The truth is, all of us are in need of forgiveness in our lives. It is essential. As human beings, we are capable of wrong-doing, of harm, even of great evil. That is our nature. Individually and socially. We are also relational beings. We are meant to live together in community with others. That is how we experience our highest good and our greatest joy. So, with those two givens, it is inevitable that we are going to do things, intentionally or unintentionally, that cause harm to others, that lead to hurt and pain. This happens in our families, in church, in school, in the workplace, in wider society, and in international relations. Harm is caused. Wrong is done. And forgiveness is needed to restore right relationship. Whatever our political affiliation, our religious identity, whatever the hue of our skin, because we are human beings, we will be party to inflicting pain and harm to others in some way. So we must all cultivate the ability to forgive. Our capacity for doing harm must be exceeded by our capacity to forgive so that we can see our way forward in our relationships, taking responsibility as well as being authentic. This is the path to full life and joy.
The readings associated with this post image forgiveness as dry, barren, parched land, that has been drenched with rain and brought back to life. That is a beautiful image for the experience of forgiveness, given or received. It brings us back to life, to joy, to beauty, to goodness. We can flourish and bear fruit.
One of the things that I have found helpful in the process of forgiveness and letting go of bad feelings toward someone is to pray for the highest, good, the well being, the flourishing, of the one whom I need to forgive. Including myself. This helps in letting go of the negative thoughts and feelings. Clearing the way to love and joy.
Jesus wants our highest good. Forgive? Of course. How many times? Seventy times seven which is a way of saying there is no end to forgiveness. Whatever it takes. Because Jesus wants us to have full and abundant life. And whatever we are holding against ourselves or others, whatever others hold against us, is getting in the way of that. Release it all. Let it go. Let refreshing rains wash it all away.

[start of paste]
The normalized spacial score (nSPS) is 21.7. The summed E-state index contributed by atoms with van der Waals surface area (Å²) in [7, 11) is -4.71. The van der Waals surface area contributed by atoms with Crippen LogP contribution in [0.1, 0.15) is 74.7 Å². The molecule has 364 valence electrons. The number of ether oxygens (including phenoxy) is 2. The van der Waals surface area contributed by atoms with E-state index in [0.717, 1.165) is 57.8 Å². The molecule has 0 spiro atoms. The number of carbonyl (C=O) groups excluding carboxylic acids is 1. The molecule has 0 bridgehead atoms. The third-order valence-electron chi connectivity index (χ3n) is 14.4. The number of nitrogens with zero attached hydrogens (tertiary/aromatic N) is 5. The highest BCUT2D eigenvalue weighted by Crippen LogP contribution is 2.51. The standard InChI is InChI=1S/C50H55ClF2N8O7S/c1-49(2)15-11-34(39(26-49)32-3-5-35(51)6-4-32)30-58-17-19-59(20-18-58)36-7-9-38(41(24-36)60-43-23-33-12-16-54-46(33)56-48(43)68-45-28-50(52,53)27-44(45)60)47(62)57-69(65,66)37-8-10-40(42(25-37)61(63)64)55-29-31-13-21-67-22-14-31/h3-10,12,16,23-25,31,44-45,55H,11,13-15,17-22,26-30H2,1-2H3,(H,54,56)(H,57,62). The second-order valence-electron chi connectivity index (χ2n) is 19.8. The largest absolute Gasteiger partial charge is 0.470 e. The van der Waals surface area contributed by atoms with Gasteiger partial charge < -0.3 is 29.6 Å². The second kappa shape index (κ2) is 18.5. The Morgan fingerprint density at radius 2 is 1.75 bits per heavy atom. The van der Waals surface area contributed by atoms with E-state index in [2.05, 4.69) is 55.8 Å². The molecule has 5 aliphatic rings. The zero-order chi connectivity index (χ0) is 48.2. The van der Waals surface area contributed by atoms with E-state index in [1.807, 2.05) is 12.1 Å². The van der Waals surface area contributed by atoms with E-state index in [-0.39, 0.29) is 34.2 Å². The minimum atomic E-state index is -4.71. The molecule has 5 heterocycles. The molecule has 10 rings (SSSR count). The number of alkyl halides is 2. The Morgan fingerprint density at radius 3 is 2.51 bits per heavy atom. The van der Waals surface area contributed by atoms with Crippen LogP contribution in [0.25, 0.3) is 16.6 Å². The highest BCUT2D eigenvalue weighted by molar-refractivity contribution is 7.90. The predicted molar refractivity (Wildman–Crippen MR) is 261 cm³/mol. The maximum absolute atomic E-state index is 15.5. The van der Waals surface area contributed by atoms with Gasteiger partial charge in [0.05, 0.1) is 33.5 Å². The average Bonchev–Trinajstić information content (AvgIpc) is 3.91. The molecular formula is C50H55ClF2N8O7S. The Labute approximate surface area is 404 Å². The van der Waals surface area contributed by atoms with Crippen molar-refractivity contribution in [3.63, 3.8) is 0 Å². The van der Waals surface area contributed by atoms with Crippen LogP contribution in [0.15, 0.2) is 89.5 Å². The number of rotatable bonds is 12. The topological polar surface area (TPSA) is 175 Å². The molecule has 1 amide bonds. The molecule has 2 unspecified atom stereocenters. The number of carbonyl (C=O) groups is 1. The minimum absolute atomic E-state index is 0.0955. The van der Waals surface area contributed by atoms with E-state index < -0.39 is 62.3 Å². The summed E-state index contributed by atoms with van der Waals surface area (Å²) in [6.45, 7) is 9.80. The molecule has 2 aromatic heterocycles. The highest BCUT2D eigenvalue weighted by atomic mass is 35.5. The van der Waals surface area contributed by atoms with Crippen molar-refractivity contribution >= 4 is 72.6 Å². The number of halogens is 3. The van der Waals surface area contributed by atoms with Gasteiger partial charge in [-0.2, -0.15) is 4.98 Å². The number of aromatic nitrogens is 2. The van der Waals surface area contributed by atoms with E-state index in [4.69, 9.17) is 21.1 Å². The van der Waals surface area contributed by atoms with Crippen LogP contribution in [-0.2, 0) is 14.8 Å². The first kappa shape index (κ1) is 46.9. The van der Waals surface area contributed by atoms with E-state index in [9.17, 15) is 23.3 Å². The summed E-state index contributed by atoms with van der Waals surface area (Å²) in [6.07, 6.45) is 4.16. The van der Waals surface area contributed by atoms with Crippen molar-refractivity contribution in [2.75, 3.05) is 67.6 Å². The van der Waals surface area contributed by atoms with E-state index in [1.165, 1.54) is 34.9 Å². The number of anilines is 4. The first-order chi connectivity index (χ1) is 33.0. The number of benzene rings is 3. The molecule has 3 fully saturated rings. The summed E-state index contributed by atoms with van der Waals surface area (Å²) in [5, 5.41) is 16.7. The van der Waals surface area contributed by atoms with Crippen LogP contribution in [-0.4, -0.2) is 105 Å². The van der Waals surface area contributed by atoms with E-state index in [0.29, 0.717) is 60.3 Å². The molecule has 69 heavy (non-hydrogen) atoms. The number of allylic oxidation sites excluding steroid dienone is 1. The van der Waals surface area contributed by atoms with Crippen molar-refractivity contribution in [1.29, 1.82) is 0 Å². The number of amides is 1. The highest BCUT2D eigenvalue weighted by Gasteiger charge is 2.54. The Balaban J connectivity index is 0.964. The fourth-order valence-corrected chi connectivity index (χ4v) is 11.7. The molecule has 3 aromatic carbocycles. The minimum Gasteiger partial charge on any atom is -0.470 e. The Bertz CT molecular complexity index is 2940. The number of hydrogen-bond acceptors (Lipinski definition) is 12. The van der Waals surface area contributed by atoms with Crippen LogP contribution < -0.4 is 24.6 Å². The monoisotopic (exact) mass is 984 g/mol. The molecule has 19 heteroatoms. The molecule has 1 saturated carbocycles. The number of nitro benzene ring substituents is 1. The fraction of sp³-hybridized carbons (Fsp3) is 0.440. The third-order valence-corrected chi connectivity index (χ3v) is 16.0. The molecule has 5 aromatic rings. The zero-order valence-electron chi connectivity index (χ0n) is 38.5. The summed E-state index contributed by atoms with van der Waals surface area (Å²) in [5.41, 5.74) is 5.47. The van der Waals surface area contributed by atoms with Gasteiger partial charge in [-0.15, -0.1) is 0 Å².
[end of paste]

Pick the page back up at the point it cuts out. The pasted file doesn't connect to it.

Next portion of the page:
In the opening reading of this post, there is the beautiful verse:
I am not here to pass judgement
or point the finger at anyone.
My name was written in the sand
as one who is forgiven.
I like this image of something written in the sand. We who live in Florida know well what happens to what is written in the sand. It washes away. It is gone. It disappears. This is a wonderful way to think of forgiveness and releasing our negative feelings and hurts and disappointments and failures. All that needs to be forgiven. Write it in the sand and let it be washed away. Maybe we will incorporate something like this into the spiritual life of our church: meeting at the beach, with sticks, to write in the sand and watch as the waves erase our wrongs, take away our burdens, cleanse us, and free us. A new beginning. With beautiful associations to baptism. Or maybe you will go to the beach on your own and engage in such a ritual for pursuing forgiveness.
Out of deepest love, out of the desire for our highest good and our well being, wanting us to flourish and take joy and delight in this life, Jesus begs us to forgive, 70 times 7, or more, so that we are free to live and love as he did. Amen.
Video and text –
As you listen to the music video featuring music from Hilton and the Doors Open to All installation by William, you are invited to notice the thoughts and feelings and that arise for you.
(Click HERE if you wish to see the post containing the video of this text.)
One thought on “Corona Sabbath 22 FORGIVENESS Reflection Text”
Beautiful message, and the video of the cheerfully painted doors accompanied by “What a Wonderful Life” was such a peaceful way for me to close out my day.